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We are planning to use table partitioning for our database based on an integer column. I have read about it on MSDN at http://msdn.microsoft.com/en-us/library/ms190787.aspx and have few queries.

a) Is it required that partition key be part of primary key? Even if it is not required still would it be of any benefit if it is part of primary key or clustered index?

b) In our case, we would be performing JOIN operation of partitioned tables with non-partitioned master data. Will I loose the performance gained by partition elimination? In general, if any of the tables used in JOIN operation is non-partitioned then will I loose the benefit of Partitioning?

c) Does adding filter criteria in JOIN criteria over Partition key help in any way in partition elimination? Or only the filter criteria in WHERE clause over Partition column is used for Partition elimination?

d) Should partition key be part of non-clustered index?

Thanks in advance.

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stackoverflow.com/questions/7655010/… –  user9399 Jul 31 '12 at 18:47
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migrated from stackoverflow.com Jul 31 '12 at 18:27

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1 Answer

Assuming that you have the primary key on a clustered index then the partitioning key needs to be part of the primary key.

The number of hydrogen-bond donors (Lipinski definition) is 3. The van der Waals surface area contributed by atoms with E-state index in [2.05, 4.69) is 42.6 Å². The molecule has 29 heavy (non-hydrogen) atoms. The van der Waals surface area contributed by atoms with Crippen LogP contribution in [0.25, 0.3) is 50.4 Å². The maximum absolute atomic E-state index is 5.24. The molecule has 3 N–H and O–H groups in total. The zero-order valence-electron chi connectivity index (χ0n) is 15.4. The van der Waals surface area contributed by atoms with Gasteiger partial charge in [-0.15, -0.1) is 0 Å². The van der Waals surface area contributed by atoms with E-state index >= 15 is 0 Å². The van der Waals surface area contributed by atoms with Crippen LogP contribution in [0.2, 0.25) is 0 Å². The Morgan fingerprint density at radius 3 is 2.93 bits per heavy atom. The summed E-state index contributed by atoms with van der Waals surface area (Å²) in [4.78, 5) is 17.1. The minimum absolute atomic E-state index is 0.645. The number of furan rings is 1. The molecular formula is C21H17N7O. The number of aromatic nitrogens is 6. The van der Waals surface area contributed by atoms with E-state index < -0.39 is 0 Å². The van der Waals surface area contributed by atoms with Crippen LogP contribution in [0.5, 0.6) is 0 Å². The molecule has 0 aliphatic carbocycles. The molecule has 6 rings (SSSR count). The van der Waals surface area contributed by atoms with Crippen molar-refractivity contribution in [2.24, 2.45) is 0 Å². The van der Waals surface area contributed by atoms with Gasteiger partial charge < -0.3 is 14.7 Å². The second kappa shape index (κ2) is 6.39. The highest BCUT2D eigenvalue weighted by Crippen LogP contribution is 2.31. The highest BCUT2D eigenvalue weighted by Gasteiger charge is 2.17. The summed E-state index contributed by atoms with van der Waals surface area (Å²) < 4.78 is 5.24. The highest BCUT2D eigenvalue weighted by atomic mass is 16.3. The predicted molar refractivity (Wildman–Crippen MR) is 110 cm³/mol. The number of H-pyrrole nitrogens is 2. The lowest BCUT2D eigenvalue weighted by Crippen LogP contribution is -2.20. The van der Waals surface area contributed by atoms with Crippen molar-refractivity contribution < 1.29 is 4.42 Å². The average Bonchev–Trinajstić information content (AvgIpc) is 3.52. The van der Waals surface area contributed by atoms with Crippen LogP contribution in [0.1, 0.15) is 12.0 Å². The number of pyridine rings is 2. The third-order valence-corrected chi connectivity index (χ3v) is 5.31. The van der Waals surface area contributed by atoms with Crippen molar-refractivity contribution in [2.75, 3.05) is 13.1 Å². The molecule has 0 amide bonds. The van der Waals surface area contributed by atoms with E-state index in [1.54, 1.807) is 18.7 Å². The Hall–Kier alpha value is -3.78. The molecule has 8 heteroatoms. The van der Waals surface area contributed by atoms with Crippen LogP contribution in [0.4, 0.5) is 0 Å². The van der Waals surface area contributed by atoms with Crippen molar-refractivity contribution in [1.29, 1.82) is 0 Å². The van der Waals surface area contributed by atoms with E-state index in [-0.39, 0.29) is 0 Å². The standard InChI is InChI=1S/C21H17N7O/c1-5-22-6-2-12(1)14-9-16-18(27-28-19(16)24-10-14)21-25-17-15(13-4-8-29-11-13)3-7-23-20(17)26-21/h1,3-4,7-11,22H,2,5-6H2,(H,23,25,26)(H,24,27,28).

You will not loose the benefit of partitioning by joining to non-partitioned tables, providing that the queries are designed to make use of the partitioned table, for example the following query WILL benefit from partitioning

SELECT F.Col1, F.Col2, D.Col3
FROM Fact_Partitioned F
    INNER JOIN Dim_MyDim D ON F.Col1 = D.Col1
WHERE F.Col1 = 5

But the following query WILL NOT benefit from partition elimination

SELECT F.Col1, F.Col2, D.Col3
FROM Fact_Partitioned F
    INNER JOIN Dim_MyDim D ON F.Col1 = D.Col1
WHERE D.Col1 = 5

It is a subtle difference, but in the first query, the join key is filtered in the partitioned table, taking advantage of elimination and then joined to the dimension. In the second query, the key is filtered in the dimension and then joined against the whole of the fact table, rather than just required partitions.

It goes without saying that the partitioning key needs to be in the WHERE clause for elimination to work, otherwise SQL Server does not know which partition(s) the data is in.

Adding a filter criteria on the JOIN clause will not help you. It needs to be in the WHERE clause to benefit from elimination.

The Partition Key does not need to be part of a non-clustered index (NCI) but if the NCI is unique, then it needs to contain the partitioning key in order to align the index. This is where the NCI is built on the same partition scheme as the table. NCIs should also be partition aligned unless there is an exceedingly good reason not to. I have never come across a good enough reason!

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+1 for the clear and concise answer with lots of detail. –  Max Vernon Sep 25 '12 at 14:15
    
For an interesting trap with partition elimination, see bit.ly/PartElim –  Paul White Sep 26 '12 at 13:00
1  
Regarding the case for non-aligned NCIs, it is possible to make a case for them where MIN/MAX/TopN Sort is used. Details at sqlmag.com/article/microsoft-products/… and bug report: connect.microsoft.com/SQLServer/feedback/details/240968/… –  Paul White Sep 26 '12 at 13:06
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